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I -Optimizing Spasticity

Canadians Likely to Influence Practice in the Next Five Years 1. Chris Boulias, MD (Physiatry), Toronto: Explores the interrelationship between pain and spasticity. 2. Allan Casey, MD (Physiatry), Winnipeg: Extensive experience in the long-term management of individuals with an Intrathecal pump. 3. Cathy Craven, MD (Physiatry), Toronto: Evaluates the psychometric properties of a new method for quantifying spasticity using a shape–tape. 4. Karen Ethans, MD (Physiatry), Winnipeg: Extensive experience with a variety of pumps, and an expert mentor for colleagues across the country. 5. Monica Gorassini, PhD (Physiology), Edmonton: Explores the role of intrathecal 5-Hydroxytryptophan (5-HT). 6. Jane Hsieh, MSc, Toronto: Extensive experience leading implementation of multicentre trials to evaluate the efficacy of fampridine, among individuals with chronic SCI, that can be used to inform future multi-site initiatives. 7. Tom Miller, MD (Physiatry), London: Leads the development of a new spasticity outcome measure. 8. Lalith Satkunum, MD (Physiatry), Edmonton: Explores muscle anatomy and the implications for service delivery, and is developing an iPad application of a visual analogue scale to document spasticity frequency and severity. 9. Christine Short, MD (Physiatry), Halifax: Assists with the evaluation of the role of fampridine to augment gait performance, among individuals with incomplete SCI and significant spasticity. Emerging Practices for the Optimization of Spasticity in SCI 1. Botulinum toxin for the augmentation of gait in individuals with motor incomplete SCI. 2. The role of cannabinoids as alternate or adjunct therapy, for spasticity. 3. Dalfampridine (4-aminopyridine), establishing research protocols to demonstrate treatment efficacy and effectiveness. 4. Elimination of the regional disparity in Baclofen pump provision. 5. The role of whole body vibration to reduce spasticity. 6. The role of Functional Electrical Stimulation (FES) and exoskeletons to reduce spasticity. 7. Constraint-induced movement therapy, including evidence describing the frequency and intensity of range of motion, stretching exercises and serial casting. 8. Identification of an optimal outcome measure or standard battery of measures, to inform treatment of spasticity, in a holistic fashion. 9. Determination of the adverse sequelae of early Baclofen administration, during subacute rehabilitation. 10. The role of 5-HT in modulation of spinal reflexes that reduce muscle tone. Roadmap: Optimizing Spasticity, Post-SCI Clinical Practice Guidelines (CPGs) for standardized best practices, in the optimization of spasticity treatment, are required. A decent foundation or body of literature already exists, as does the expertise to create an SCI-specific CPG. Missing is funding for such an activity and, therefore, a coordinated request, directed at government and non-governmental (NGO) funding agencies, would provide an immediate way forward. The ultimate goal would be to standardize best practices, with best practice indicators, to objectively measure improvements in patient outcomes. Suggested BEST PRACTICE INDICATORS are: Best Practice Indicators How is it measured? Who measures it? Where? When is it idealy measured? 1. The organization conducts an initial spasticity assessment at admission, using a standardized assessment tool. Counts** Program* Quarterly 2. The organization assesses each client for spasticity-related quality of life issues. Counts** Program* Quarterly 3. The organization implements documented protocols and procedures to spasticity-related to quality of life. Counts Program Quarterly 4. The organization educates patients and staff on risk factors for increased spasticity, and on strategies to minimize spasticity. Counts Program* Quarterly 5. The organization monitors its successful spasticity-related, quality of life improvements. Patient Reported Outcomes Program* Quarterly ** Counts – To name or list the units of a group or frequency of date/event, one by one, in order to determine the total. * Program – Within the local participating SCI rehabilitation programs. 96 CAPTURING CAPACITY IN CANADIAN SCI REHABILITATION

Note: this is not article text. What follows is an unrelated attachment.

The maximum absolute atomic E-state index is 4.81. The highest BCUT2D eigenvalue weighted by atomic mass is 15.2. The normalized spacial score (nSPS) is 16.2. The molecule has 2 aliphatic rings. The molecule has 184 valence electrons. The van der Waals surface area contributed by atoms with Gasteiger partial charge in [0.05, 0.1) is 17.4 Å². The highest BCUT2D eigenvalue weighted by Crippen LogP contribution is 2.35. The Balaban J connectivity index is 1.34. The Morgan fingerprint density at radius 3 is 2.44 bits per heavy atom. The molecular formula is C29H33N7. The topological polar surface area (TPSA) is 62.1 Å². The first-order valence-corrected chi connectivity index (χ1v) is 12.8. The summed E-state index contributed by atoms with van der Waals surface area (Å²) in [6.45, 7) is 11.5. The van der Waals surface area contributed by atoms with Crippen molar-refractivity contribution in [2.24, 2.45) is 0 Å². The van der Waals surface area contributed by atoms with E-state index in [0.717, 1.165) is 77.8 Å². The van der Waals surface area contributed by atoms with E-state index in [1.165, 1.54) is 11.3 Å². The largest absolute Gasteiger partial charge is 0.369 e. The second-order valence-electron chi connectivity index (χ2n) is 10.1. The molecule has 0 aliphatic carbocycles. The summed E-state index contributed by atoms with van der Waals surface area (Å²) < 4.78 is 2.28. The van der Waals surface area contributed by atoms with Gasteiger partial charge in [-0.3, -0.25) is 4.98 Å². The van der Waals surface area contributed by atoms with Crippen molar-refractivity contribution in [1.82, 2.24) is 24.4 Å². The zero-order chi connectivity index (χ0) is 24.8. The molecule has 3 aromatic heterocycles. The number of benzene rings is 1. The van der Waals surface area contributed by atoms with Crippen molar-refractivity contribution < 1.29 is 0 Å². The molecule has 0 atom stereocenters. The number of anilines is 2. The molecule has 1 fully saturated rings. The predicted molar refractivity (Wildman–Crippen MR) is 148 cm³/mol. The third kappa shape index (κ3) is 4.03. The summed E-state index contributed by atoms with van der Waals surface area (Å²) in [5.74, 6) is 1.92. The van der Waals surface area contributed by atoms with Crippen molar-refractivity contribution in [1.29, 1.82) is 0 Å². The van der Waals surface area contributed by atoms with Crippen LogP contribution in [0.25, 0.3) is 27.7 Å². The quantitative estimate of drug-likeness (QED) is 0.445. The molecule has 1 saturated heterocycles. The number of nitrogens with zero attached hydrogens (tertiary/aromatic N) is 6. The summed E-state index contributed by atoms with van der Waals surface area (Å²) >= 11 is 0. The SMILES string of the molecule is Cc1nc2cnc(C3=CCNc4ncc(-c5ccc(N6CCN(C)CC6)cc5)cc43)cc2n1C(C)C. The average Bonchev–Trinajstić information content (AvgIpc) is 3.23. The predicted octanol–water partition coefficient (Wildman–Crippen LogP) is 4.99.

I -Optimizing Spasticity
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